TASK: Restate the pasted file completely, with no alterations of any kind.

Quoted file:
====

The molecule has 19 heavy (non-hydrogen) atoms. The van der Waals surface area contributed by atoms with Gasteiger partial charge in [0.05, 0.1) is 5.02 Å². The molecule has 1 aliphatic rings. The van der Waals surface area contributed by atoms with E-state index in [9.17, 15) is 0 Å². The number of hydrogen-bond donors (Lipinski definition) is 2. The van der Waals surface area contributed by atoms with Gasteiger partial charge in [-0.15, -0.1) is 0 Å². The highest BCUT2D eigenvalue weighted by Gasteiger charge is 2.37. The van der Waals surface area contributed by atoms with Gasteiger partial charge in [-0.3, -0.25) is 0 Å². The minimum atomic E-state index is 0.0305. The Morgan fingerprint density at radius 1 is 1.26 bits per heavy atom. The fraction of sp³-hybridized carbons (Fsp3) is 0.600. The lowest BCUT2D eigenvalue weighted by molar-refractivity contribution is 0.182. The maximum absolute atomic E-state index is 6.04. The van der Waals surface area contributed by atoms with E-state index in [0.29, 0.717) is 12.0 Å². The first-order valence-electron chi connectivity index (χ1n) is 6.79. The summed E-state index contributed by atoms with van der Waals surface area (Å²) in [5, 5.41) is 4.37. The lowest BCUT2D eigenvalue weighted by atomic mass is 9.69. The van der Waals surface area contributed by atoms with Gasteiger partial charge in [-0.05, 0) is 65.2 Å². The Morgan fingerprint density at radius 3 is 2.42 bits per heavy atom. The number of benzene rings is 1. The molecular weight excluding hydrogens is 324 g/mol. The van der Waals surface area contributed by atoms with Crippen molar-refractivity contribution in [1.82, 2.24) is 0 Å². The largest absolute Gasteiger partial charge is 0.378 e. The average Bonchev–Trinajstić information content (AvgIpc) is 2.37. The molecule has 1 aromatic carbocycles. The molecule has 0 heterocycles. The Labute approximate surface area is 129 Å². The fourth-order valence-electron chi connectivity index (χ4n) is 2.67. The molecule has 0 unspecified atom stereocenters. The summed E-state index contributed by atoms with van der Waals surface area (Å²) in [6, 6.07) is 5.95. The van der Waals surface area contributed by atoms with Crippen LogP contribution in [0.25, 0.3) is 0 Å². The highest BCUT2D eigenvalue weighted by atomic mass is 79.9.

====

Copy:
The molecule has 19 heavy (non-hydrogen) atoms. The van der Waals surface area contributed by atoms with Gasteiger partial charge in [0.05, 0.1) is 5.02 Å². The molecule has 1 aliphatic rings. The van der Waals surface area contributed by atoms with E-state index in [9.17, 15) is 0 Å². The number of hydrogen-bond donors (Lipinski definition) is 2. The van der Waals surface area contributed by atoms with Gasteiger partial charge in [-0.15, -0.1) is 0 Å². The highest BCUT2D eigenvalue weighted by Gasteiger charge is 2.37. The van der Waals surface area contributed by atoms with Gasteiger partial charge in [-0.3, -0.25) is 0 Å². The minimum atomic E-state index is 0.0305. The Morgan fingerprint density at radius 1 is 1.26 bits per heavy atom. The fraction of sp³-hybridized carbons (Fsp3) is 0.600. The lowest BCUT2D eigenvalue weighted by molar-refractivity contribution is 0.182. The maximum absolute atomic E-state index is 6.04. The van der Waals surface area contributed by atoms with E-state index in [0.29, 0.717) is 12.0 Å². The first-order valence-electron chi connectivity index (χ1n) is 6.79. The summed E-state index contributed by atoms with van der Waals surface area (Å²) in [5, 5.41) is 4.37. The lowest BCUT2D eigenvalue weighted by atomic mass is 9.69. The van der Waals surface area contributed by atoms with Gasteiger partial charge in [-0.05, 0) is 65.2 Å². The Morgan fingerprint density at radius 3 is 2.42 bits per heavy atom. The number of benzene rings is 1. The molecular weight excluding hydrogens is 324 g/mol. The van der Waals surface area contributed by atoms with Crippen molar-refractivity contribution in [1.82, 2.24) is 0 Å². The largest absolute Gasteiger partial charge is 0.378 e. The average Bonchev–Trinajstić information content (AvgIpc) is 2.37. The molecule has 1 aromatic carbocycles. The molecule has 0 heterocycles. The Labute approximate surface area is 129 Å². The fourth-order valence-electron chi connectivity index (χ4n) is 2.67. The molecule has 0 unspecified atom stereocenters. The summed E-state index contributed by atoms with van der Waals surface area (Å²) in [6, 6.07) is 5.95. The van der Waals surface area contributed by atoms with Crippen LogP contribution in [0.25, 0.3) is 0 Å². The highest BCUT2D eigenvalue weighted by atomic mass is 79.9.